New Chinese Digicam and Body Armor Vest


A tipster sent us a link to a post on some new Chinese body armor and an intriguing digital camouflage pattern their troops are wearing.

We posted a story several months ago where some new digital patterns were spotted at a Chinese military parade -- even incorporating the patterns on vehicles. Kind of reminds one of Lt. Col. Tim O'Neil's experiments at West Point back in the day where he and his students painted roller-sized camo patterns on an old M113 armored transport.

Anyway, I can't tell which service of the PLA this soldier comes from, but the pattern sure looks like a desert/arid one. Though my critique is that it lacks a micro-pattern. All the data I've seen is that in order for fractal patterns to work best, they need to incorporate both a macro (large splotches) and micro (smaller splotches) pattern in order to trick the eye and blend better into backgrounds.

I'm no scientist, just an observer and a bit camo obsessed. But like most things coming out of Chinese industry, it seems a cheap imitation and lacks a sort of Western sophistication. But I'm willing to hear counter arguments on this.

Also, the post on Defence Talk mentions the new armor vest the soldier is wearing. Interesting on the face of it to see MOLLE webbing on there. Another good idea ripped off from the West. But if you read the text that accompanies the post, it mentions some interesting industrial data that hits at the core of body armor effectiveness (which includes the weight penalty).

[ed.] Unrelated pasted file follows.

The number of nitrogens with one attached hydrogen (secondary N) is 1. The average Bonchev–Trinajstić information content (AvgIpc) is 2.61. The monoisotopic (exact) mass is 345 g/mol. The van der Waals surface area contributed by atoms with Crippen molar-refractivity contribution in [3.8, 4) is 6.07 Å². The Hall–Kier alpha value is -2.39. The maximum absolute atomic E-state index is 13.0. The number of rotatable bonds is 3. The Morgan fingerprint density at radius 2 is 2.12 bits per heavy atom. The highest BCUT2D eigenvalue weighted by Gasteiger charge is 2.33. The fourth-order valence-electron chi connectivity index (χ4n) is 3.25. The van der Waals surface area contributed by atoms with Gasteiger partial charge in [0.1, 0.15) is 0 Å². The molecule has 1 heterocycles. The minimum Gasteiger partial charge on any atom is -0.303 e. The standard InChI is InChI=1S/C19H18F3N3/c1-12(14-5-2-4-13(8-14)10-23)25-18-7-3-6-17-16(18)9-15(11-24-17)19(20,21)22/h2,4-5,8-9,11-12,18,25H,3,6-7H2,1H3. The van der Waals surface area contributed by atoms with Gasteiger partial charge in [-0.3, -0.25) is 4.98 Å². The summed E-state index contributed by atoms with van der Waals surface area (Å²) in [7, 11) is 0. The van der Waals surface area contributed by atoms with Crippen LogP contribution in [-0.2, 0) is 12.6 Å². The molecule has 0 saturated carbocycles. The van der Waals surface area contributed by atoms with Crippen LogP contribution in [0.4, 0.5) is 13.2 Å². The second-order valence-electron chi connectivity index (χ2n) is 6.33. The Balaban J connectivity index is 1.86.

A note on the Chinese hard plate, since they don't have access to the material to make boron carbide ceramic, their higher-end plates use aluminum oxide ceramic but because the Chinese military is typically cheap-stick, most of their hard plates use ballistic steel, which is up to 3 times heavier than the ceramic plates.
This is very interesting. How could a society so tapped into the Western market not be able to obtain B2C? I can see the reason to go cheap with steel in such a large military. But still, they can't make Boron Carbide plates? Seems strange to me but a significant advantage for Western militaries.

ADMIN NOTE: I am on assignment in the Norfolk area through Wednesday and will post as I can. I've been given the opportunity to cover a unit based down here that few media have had access to. Be assured, the slight interruption in posting will be worth it to Kit Up! and readers.

(Thanks to the dirtdart for the tip)

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